The Evolution of Everything: How New Ideas Emerge by Matt Ridley
affirmative action, Affordable Care Act / Obamacare, Albert Einstein, Alfred Russel Wallace, altcoin, anthropic principle, anti-communist, bank run, banking crisis, barriers to entry, bitcoin, blockchain, British Empire, Broken windows theory, Columbian Exchange, computer age, Corn Laws, cosmological constant, creative destruction, Credit Default Swap, crony capitalism, crowdsourcing, cryptocurrency, David Ricardo: comparative advantage, demographic transition, Deng Xiaoping, discovery of DNA, Donald Davies, double helix, Downton Abbey, Edward Glaeser, Edward Lorenz: Chaos theory, Edward Snowden, endogenous growth, epigenetics, ethereum blockchain, facts on the ground, falling living standards, Ferguson, Missouri, financial deregulation, financial innovation, Frederick Winslow Taylor, Geoffrey West, Santa Fe Institute, George Gilder, George Santayana, Gunnar Myrdal, Henri Poincaré, hydraulic fracturing, imperial preference, income per capita, indoor plumbing, interchangeable parts, Intergovernmental Panel on Climate Change (IPCC), invisible hand, Isaac Newton, Jane Jacobs, Jeff Bezos, joint-stock company, Joseph Schumpeter, Kenneth Arrow, Kevin Kelly, Khan Academy, knowledge economy, land reform, Lao Tzu, long peace, Lyft, M-Pesa, Mahatma Gandhi, Mark Zuckerberg, means of production, meta analysis, meta-analysis, mobile money, money: store of value / unit of account / medium of exchange, Mont Pelerin Society, moral hazard, Necker cube, obamacare, out of africa, packet switching, peer-to-peer, phenotype, Pierre-Simon Laplace, price mechanism, profit motive, RAND corporation, random walk, Ray Kurzweil, rent-seeking, reserve currency, Richard Feynman, Richard Feynman, rising living standards, road to serfdom, Ronald Coase, Ronald Reagan, Satoshi Nakamoto, Second Machine Age, sharing economy, smart contracts, South Sea Bubble, Steve Jobs, Steven Pinker, The Wealth of Nations by Adam Smith, Thorstein Veblen, transaction costs, women in the workforce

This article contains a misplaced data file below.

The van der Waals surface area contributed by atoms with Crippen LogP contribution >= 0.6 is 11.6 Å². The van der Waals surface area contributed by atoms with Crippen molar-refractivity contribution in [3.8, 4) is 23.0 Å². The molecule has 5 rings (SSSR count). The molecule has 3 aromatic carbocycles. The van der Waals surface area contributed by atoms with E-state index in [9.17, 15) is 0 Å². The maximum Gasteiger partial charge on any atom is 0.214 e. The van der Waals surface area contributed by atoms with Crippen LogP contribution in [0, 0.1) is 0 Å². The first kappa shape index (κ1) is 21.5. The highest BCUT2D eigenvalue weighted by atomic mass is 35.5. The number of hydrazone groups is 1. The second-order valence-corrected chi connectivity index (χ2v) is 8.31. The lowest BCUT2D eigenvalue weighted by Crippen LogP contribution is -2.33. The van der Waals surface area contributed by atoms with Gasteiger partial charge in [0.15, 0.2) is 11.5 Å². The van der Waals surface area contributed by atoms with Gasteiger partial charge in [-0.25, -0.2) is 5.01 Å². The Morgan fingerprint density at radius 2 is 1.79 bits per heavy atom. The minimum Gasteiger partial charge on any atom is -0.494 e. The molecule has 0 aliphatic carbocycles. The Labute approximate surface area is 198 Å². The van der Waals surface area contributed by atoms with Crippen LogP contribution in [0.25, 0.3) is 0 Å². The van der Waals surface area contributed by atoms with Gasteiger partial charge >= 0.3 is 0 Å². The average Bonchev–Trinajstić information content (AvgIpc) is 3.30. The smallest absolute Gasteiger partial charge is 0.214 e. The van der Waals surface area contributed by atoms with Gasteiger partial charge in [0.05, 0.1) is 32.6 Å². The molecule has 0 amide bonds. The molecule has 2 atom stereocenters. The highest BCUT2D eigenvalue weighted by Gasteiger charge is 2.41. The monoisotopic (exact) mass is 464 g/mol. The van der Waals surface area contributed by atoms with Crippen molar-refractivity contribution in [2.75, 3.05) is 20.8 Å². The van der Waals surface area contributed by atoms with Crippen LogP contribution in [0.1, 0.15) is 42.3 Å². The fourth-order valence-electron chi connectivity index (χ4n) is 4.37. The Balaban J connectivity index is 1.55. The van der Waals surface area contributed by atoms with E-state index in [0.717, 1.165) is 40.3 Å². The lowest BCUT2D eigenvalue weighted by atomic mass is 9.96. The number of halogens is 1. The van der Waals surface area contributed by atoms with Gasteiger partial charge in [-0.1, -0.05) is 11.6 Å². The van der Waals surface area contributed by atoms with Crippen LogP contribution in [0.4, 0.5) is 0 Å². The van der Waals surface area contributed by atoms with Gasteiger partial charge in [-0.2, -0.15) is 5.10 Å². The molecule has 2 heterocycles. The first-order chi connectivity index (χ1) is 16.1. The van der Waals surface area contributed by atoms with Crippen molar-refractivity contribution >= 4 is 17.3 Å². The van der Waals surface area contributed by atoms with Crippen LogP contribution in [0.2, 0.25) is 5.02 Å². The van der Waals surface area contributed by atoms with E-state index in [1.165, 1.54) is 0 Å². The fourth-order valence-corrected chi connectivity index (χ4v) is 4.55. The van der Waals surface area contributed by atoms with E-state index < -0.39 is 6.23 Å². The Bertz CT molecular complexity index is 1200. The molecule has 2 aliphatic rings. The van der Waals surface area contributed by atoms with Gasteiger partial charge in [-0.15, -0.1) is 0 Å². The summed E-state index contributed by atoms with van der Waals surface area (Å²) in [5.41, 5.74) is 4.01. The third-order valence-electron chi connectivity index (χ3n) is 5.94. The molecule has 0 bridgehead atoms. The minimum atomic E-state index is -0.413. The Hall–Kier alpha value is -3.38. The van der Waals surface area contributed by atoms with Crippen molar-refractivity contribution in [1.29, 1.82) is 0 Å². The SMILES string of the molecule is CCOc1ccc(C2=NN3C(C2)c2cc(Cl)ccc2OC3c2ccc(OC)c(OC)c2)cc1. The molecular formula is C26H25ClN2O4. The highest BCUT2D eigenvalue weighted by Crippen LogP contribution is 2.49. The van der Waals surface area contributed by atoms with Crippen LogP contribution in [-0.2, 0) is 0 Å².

As the technology expert Steven Johnson has argued, the unintended consequences of historical events can be far-reaching. Gutenberg made printed books affordable, which kicked off an increase in literacy, which created a market for spectacles, which led to work on lenses that in turn resulted in the invention of microscopes and telescopes, which unleashed the discovery that the earth went round the sun. In 1493, his magnificent account of the great Columbian exchange that followed contact between the eastern and western hemispheres, Charles Mann shows how again and again the forces that truly shaped history came from below, not above. For instance, the American Revolution was won by the malaria parasite, which devastated General Charles Cornwallis’s army in the Carolinas and on the Chesapeake Bay, at least as much as it was won by George Washington. I say this not as a bad-loser Brit seeking excuses, but on the authority of the distinguished (American) environmental historian J.R.